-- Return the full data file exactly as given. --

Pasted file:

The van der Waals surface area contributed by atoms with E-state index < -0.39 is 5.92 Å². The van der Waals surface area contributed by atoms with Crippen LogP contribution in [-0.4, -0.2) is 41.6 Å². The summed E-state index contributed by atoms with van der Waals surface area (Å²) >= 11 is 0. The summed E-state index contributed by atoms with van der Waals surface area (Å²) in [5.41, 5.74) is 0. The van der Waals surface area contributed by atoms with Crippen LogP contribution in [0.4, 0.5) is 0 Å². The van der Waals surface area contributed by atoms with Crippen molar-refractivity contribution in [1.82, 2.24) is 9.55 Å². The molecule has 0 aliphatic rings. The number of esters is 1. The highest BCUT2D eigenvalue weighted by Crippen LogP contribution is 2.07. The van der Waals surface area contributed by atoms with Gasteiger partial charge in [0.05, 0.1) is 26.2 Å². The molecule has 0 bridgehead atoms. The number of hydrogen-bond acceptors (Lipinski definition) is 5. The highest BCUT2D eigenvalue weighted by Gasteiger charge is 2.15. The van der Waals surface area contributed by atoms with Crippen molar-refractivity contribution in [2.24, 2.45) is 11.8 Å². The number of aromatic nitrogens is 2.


The van der Waals surface area contributed by atoms with E-state index < -0.39 is 5.92 Å². The van der Waals surface area contributed by atoms with Crippen LogP contribution in [-0.4, -0.2) is 41.6 Å². The summed E-state index contributed by atoms with van der Waals surface area (Å²) >= 11 is 0. The summed E-state index contributed by atoms with van der Waals surface area (Å²) in [5.41, 5.74) is 0. The van der Waals surface area contributed by atoms with Crippen LogP contribution in [0.4, 0.5) is 0 Å². The van der Waals surface area contributed by atoms with Crippen molar-refractivity contribution in [1.82, 2.24) is 9.55 Å². The molecule has 0 aliphatic rings. The number of esters is 1. The highest BCUT2D eigenvalue weighted by Crippen LogP contribution is 2.07. The van der Waals surface area contributed by atoms with Gasteiger partial charge in [0.05, 0.1) is 26.2 Å². The molecule has 0 bridgehead atoms. The number of hydrogen-bond acceptors (Lipinski definition) is 5. The highest BCUT2D eigenvalue weighted by Gasteiger charge is 2.15. The van der Waals surface area contributed by atoms with Crippen molar-refractivity contribution in [2.24, 2.45) is 11.8 Å². The number of aromatic nitrogens is 2.